FDA Drug Safety Update

Implications for Pediatric Health Care Providers

Marcia L. Buck, Pharm.D., FCCP, FPPAG

Disclosures

Pediatr Pharm. 2012;18(10) 

In This Article

Risk for Drug-induced QTc Prolongation

Two commonly used drugs, ondansetron and clarithromycin, have received additional safety labeling in response to new information on their potential to produce prolongation of the corrected QT interval (QTc) on electro-cardiogram (ECG) and place patients at risk for the development of torsades de pointes. While the prescribing information for both of these drugs already included this adverse effect, this new information has prompted a strengthening of the warning.

On June 29, 2012, the FDA issued a drug safety communication to inform prescribers of the results of a recently completed study from GlaxoSmithKline suggesting that one of the current ondansetron dosing options for prevention of chemotherapy-induced nausea and vomiting, a single 32 mg IV dose, was associated with an unacceptable prolongation of the QTc.[12] The study, requested by the FDA to assess the drug's potential to cause arrhythmias, demonstrated a dose-dependent prolongation of the QTc. A single IV dose of 32 mg, the highest dose studied, produced a maximum mean difference in QTc from baseline of 20 msec. In comparison, an 8 mg IV dose produced only a 6 msec difference. As a result of these findings, the manufacturer has voluntarily removed this dose from the product's prescribing information. The recommended IV dosing for adults and children remains 0.15 mg/kg given every 4 hours for three doses, with a single IV dose maximum of 16 mg. Oral dosing recommendations were not altered.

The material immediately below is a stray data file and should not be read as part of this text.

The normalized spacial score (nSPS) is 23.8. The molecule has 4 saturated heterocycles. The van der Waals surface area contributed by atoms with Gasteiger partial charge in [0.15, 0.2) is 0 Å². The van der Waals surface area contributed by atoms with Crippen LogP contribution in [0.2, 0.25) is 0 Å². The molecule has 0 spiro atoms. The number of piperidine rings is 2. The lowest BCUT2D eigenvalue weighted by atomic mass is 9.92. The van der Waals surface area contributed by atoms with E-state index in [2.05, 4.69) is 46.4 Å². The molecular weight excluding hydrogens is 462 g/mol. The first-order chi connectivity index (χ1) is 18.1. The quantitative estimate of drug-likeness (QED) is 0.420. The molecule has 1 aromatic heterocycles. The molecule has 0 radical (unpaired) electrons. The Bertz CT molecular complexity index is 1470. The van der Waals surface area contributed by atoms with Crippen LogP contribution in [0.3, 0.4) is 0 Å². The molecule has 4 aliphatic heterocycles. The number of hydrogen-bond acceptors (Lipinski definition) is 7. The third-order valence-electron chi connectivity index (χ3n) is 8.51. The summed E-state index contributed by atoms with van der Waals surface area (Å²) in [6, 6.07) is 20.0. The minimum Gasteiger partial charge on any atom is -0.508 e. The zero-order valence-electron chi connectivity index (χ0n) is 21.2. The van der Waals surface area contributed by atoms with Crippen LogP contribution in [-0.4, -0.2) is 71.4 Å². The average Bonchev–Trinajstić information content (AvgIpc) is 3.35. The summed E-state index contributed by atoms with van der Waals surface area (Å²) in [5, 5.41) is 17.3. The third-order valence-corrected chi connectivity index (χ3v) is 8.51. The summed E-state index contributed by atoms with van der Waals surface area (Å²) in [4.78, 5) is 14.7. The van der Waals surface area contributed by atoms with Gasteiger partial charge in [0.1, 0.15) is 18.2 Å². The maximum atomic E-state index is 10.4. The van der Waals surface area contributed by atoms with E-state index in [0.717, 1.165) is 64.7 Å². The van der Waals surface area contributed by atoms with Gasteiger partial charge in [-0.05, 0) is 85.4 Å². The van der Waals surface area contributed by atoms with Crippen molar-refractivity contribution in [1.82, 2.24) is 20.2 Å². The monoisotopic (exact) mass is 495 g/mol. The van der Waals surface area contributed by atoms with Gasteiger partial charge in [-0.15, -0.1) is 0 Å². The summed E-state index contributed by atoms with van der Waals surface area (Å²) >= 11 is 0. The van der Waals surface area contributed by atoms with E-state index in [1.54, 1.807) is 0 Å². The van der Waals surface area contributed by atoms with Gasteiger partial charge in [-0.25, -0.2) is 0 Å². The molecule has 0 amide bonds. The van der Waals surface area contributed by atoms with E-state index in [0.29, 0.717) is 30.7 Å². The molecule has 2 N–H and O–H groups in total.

Although ondansetron produced no significant effect on the QTc interval in two pediatric clinical studies,[13,14] there have been cases of ventricular tachycardia resulting from ondansetron use in children with underlying congenital QTc prolongation. In 2010, McKechnie and Froese described a previously healthy 11-year-old girl who developed polymorphic ventricular tachycardia within minutes of receiving ondansetron 0.1 mg/kg and dimenhydrinate 0.4 mg/kg IV for prevention of post-operative nausea and vomiting.[15] An ECG revealed a significantly prolonged QTc of 590 msec that decreased to 490 msec by the following day, but did not normalize after the drugs had been eliminated. The patient was subsequently diagnosed with congenital QT prolongation.

Clarithromycin received new labeling in July 2012 to strengthen the warning regarding QTc prolongation, making the use of this drug in patients with a known history of QTc prolongation or ventricular arrhythmias a contraindication.[16] This follows the announcement of a similar change to the prescribing information for azithromycin earlier this year.[17]

QTc prolongation resulting from clarithromycin use has been reported in children as well as adults. In 2006, Germanakis and colleagues studied the effect of clarithromycin on the QTc interval in 28 children being treated for respiratory tract infections.[18] The QTc was measured prior to starting clarithromycin and again 24 hours after the initiation of therapy. There was a statistically significant increase of 22 msec in the mean QTc after treatment (95% CI 14-30 msec, p < 0.001), but the results were not felt to be clinically significant overall. However, there were seven cases of clinically significant prolongation of the QTc (> 440 msec) identified.

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